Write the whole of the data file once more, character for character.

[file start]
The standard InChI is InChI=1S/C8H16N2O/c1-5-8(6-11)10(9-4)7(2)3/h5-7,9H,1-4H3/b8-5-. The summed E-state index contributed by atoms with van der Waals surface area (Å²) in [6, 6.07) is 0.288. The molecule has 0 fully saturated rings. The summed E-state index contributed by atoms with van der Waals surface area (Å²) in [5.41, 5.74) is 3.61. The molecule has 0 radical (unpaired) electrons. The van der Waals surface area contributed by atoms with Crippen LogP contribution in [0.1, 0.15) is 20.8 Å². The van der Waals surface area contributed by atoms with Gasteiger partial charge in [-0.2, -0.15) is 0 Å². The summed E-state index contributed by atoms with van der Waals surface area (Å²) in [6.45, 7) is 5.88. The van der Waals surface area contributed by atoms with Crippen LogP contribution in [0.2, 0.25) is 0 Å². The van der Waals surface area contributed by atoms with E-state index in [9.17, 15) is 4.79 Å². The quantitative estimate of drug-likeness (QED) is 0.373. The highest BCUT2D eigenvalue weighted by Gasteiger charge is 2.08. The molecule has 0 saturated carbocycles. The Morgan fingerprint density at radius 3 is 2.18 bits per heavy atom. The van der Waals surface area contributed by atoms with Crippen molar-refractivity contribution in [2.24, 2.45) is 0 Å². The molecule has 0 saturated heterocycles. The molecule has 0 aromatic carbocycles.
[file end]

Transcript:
The standard InChI is InChI=1S/C8H16N2O/c1-5-8(6-11)10(9-4)7(2)3/h5-7,9H,1-4H3/b8-5-. The summed E-state index contributed by atoms with van der Waals surface area (Å²) in [6, 6.07) is 0.288. The molecule has 0 fully saturated rings. The summed E-state index contributed by atoms with van der Waals surface area (Å²) in [5.41, 5.74) is 3.61. The molecule has 0 radical (unpaired) electrons. The van der Waals surface area contributed by atoms with Crippen LogP contribution in [0.1, 0.15) is 20.8 Å². The van der Waals surface area contributed by atoms with Gasteiger partial charge in [-0.2, -0.15) is 0 Å². The summed E-state index contributed by atoms with van der Waals surface area (Å²) in [6.45, 7) is 5.88. The van der Waals surface area contributed by atoms with Crippen LogP contribution in [0.2, 0.25) is 0 Å². The van der Waals surface area contributed by atoms with E-state index in [9.17, 15) is 4.79 Å². The quantitative estimate of drug-likeness (QED) is 0.373. The highest BCUT2D eigenvalue weighted by Gasteiger charge is 2.08. The molecule has 0 saturated carbocycles. The Morgan fingerprint density at radius 3 is 2.18 bits per heavy atom. The van der Waals surface area contributed by atoms with Crippen molar-refractivity contribution in [2.24, 2.45) is 0 Å². The molecule has 0 saturated heterocycles. The molecule has 0 aromatic carbocycles.